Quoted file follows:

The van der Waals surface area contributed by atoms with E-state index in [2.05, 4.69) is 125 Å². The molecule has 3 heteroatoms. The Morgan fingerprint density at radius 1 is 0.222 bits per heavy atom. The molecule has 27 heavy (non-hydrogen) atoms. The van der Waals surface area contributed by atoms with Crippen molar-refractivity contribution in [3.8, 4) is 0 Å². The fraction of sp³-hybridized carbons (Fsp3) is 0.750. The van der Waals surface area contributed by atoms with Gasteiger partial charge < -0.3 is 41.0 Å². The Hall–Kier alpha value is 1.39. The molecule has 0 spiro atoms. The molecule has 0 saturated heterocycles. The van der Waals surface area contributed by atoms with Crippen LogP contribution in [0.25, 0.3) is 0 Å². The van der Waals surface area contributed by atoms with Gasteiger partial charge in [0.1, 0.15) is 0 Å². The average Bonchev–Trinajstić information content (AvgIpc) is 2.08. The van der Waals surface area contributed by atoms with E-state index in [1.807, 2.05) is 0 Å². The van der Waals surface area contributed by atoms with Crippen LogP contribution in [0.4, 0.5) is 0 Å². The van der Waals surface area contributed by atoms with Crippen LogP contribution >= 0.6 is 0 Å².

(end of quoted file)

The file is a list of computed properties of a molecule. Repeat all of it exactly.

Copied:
The van der Waals surface area contributed by atoms with E-state index in [2.05, 4.69) is 125 Å². The molecule has 3 heteroatoms. The Morgan fingerprint density at radius 1 is 0.222 bits per heavy atom. The molecule has 27 heavy (non-hydrogen) atoms. The van der Waals surface area contributed by atoms with Crippen molar-refractivity contribution in [3.8, 4) is 0 Å². The fraction of sp³-hybridized carbons (Fsp3) is 0.750. The van der Waals surface area contributed by atoms with Gasteiger partial charge < -0.3 is 41.0 Å². The Hall–Kier alpha value is 1.39. The molecule has 0 spiro atoms. The molecule has 0 saturated heterocycles. The van der Waals surface area contributed by atoms with Crippen LogP contribution in [0.25, 0.3) is 0 Å². The van der Waals surface area contributed by atoms with Gasteiger partial charge in [0.1, 0.15) is 0 Å². The average Bonchev–Trinajstić information content (AvgIpc) is 2.08. The van der Waals surface area contributed by atoms with E-state index in [1.807, 2.05) is 0 Å². The van der Waals surface area contributed by atoms with Crippen LogP contribution in [0.4, 0.5) is 0 Å². The van der Waals surface area contributed by atoms with Crippen LogP contribution >= 0.6 is 0 Å².